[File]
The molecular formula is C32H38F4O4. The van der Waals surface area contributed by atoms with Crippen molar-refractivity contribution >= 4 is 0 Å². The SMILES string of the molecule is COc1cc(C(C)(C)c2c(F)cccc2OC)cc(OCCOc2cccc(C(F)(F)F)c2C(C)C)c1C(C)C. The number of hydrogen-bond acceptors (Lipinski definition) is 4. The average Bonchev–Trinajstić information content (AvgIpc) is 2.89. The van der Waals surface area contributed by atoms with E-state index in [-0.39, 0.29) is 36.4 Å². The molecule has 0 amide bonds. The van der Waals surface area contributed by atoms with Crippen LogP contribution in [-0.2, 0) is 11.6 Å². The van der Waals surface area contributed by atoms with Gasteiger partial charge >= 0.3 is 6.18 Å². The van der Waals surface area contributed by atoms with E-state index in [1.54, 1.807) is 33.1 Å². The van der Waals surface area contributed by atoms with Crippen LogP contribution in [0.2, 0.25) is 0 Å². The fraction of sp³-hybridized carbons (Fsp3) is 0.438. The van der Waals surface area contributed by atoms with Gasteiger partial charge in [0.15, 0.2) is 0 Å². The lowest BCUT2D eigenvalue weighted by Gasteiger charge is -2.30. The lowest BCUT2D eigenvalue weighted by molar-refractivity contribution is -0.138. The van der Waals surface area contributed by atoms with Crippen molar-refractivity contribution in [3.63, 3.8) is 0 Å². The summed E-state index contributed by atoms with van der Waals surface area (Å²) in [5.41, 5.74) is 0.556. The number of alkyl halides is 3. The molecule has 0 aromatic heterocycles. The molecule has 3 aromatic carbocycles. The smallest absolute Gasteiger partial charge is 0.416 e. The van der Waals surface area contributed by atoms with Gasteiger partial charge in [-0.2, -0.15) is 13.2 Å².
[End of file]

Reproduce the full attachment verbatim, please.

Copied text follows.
The molecular formula is C32H38F4O4. The van der Waals surface area contributed by atoms with Crippen molar-refractivity contribution >= 4 is 0 Å². The SMILES string of the molecule is COc1cc(C(C)(C)c2c(F)cccc2OC)cc(OCCOc2cccc(C(F)(F)F)c2C(C)C)c1C(C)C. The number of hydrogen-bond acceptors (Lipinski definition) is 4. The average Bonchev–Trinajstić information content (AvgIpc) is 2.89. The van der Waals surface area contributed by atoms with E-state index in [-0.39, 0.29) is 36.4 Å². The molecule has 0 amide bonds. The van der Waals surface area contributed by atoms with Crippen LogP contribution in [-0.2, 0) is 11.6 Å². The van der Waals surface area contributed by atoms with Gasteiger partial charge >= 0.3 is 6.18 Å². The van der Waals surface area contributed by atoms with E-state index in [1.54, 1.807) is 33.1 Å². The van der Waals surface area contributed by atoms with Crippen LogP contribution in [0.2, 0.25) is 0 Å². The fraction of sp³-hybridized carbons (Fsp3) is 0.438. The van der Waals surface area contributed by atoms with Gasteiger partial charge in [0.15, 0.2) is 0 Å². The lowest BCUT2D eigenvalue weighted by Gasteiger charge is -2.30. The lowest BCUT2D eigenvalue weighted by molar-refractivity contribution is -0.138. The van der Waals surface area contributed by atoms with Crippen molar-refractivity contribution in [3.63, 3.8) is 0 Å². The summed E-state index contributed by atoms with van der Waals surface area (Å²) in [5.41, 5.74) is 0.556. The number of alkyl halides is 3. The molecule has 0 aromatic heterocycles. The molecule has 3 aromatic carbocycles. The smallest absolute Gasteiger partial charge is 0.416 e. The van der Waals surface area contributed by atoms with Gasteiger partial charge in [-0.2, -0.15) is 13.2 Å².